CORPUS CHRISTI, Texas — October is Breast Cancer Awareness Month, but as the month comes to an end, it’s important to remember awareness for the disease should not.
“I always tell people, cancer doesn’t discriminate, it doesn’t just diagnose us in October,” said Missie Trejo. “This is an everyday thing, one in eight women get diagnosed with breast cancer in their lifetime, every three minutes, a woman is getting diagnosed with some sort of stage to their cancer.”
Trejo was diagnosed with stage three breast cancer in 2018. Shortly after he diagnosis, her doctor told her it was stage four metastatic, meaning it had spread to other regions of her body.
“Finding out about cancer at a stage zero, or stage one, stage two, your chances of survival, past five years, is close to 100%,” Trejo said. “Once you start hitting stage three, and in my case, stage four, there’s a 28% survival rate within five years. Immediately, when you hear cancer, especially when you get diagnosed at a stage three, and then to a stage four, you already know you’re fighting a battle you may not win.”
In January, Trejo will be three years cancer-free. Now, she advocates for other women to get checked regularly for breast cancer.
“Had I done my mammograms earlier, had I done what I needed to do, I would’ve probably caught it,” she said. “[My doctor] said it was probably growing five years in me, so I think the frustration was, what did I do to myself, or my family?”
Trejo is self-employed, and for that reason does not have health insurance. She said she put off getting screened for breast cancer for that reason.
What Trejo didn’t know, there is a local organization that offers free breast cancer screenings to women without insurance: First Friday.
“It’s very important, a lot of people don’t know it exists, and we talk to ladies a lot during the year to try to raise awareness on the importance of mammograms, by providing mammogram drives that we do,” said Jeannie Anthony, the marketing director for Radiology Associates. “It’s actually a year-round program, they operate solely on donations from the community. Radiology Associates actually does a fundraiser every year that goes to two non-profits, one of those is First Friday.”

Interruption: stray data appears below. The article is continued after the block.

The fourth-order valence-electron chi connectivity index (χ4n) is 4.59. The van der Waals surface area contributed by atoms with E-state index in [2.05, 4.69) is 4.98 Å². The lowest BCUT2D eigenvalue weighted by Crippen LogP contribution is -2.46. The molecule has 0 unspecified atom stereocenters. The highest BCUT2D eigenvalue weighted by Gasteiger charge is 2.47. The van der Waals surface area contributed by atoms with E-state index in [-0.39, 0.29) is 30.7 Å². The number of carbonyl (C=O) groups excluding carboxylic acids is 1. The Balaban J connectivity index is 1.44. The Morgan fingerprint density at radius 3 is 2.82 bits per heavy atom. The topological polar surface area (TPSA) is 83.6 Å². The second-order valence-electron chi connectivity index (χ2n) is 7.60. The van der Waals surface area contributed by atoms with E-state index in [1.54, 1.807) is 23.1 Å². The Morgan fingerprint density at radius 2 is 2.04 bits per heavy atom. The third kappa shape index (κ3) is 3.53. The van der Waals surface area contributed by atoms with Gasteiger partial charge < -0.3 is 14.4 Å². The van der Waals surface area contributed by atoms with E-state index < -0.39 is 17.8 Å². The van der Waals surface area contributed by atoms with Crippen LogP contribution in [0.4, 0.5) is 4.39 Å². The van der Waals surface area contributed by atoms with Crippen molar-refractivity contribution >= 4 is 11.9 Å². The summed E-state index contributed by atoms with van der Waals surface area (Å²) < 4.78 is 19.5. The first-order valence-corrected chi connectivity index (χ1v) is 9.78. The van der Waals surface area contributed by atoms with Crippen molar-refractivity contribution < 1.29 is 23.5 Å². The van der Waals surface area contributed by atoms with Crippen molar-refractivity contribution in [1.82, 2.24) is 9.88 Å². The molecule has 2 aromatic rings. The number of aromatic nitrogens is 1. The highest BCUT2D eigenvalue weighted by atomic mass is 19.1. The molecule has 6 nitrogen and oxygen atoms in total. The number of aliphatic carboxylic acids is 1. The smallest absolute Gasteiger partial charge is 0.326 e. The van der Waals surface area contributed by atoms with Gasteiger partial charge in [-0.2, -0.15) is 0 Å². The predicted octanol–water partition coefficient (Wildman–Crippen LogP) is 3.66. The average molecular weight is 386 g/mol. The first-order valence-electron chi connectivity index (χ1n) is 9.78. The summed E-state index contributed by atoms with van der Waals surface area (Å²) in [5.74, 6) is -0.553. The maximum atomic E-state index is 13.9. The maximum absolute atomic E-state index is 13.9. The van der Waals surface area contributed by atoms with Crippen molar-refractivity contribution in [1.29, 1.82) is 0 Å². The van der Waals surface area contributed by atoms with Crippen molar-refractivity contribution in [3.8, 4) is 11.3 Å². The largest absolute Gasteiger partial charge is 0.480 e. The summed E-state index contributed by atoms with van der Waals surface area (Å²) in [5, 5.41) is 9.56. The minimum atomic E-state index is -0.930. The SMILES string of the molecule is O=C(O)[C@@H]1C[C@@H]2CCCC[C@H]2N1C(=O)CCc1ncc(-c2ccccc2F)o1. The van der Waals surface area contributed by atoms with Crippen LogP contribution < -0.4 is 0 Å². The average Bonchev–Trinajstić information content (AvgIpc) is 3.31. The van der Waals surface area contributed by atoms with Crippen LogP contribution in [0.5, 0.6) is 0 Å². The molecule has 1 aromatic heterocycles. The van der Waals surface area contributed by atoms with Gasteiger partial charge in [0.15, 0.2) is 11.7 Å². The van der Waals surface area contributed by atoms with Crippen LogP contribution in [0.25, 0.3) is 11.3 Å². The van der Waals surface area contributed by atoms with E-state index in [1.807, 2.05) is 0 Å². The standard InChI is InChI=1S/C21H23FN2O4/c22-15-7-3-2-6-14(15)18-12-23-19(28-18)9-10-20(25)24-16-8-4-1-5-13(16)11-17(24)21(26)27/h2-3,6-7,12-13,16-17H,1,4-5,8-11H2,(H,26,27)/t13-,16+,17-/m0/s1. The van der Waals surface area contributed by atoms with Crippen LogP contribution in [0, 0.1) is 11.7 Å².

During her time speaking with other women about breast cancer screenings, Trejo has heard from many who were diagnosed with late stage cancer that had not gotten checked for breast cancer. Anthony said many women she meets wish they had gotten checked.
“We hear that a lot, about, ‘if I had only gotten the mammogram,’ ‘I just missed one,’” she said.
The United States Preventative Services Task Force, made up of doctors and disease experts, recommends women 50 to 74 years old get a mammogram every two years, and women 40 to 49 speak with their doctors about whether to get one or not.
Trejo said she’s known women as young as 22 get diagnosed with breast cancer.
“I think women need to be aware, it’s not 40 and over, it starts young, and it’s hitting younger women,” she said. “The sooner you catch it, and the regular mammogram check-ups you have, the more likely you are to get passed it successfully.”
Radiology Associates offers mammograms throughout the year, and has two mammogram drives, one in October for Breast Cancer Awareness Month, and one in May around Mother’s Day.
“We really try to help get the word out on the importance of getting these mammograms. Even if you don’t have insurance, even if you think you can’t afford it, there are local ways to get things you need,” Anthony said.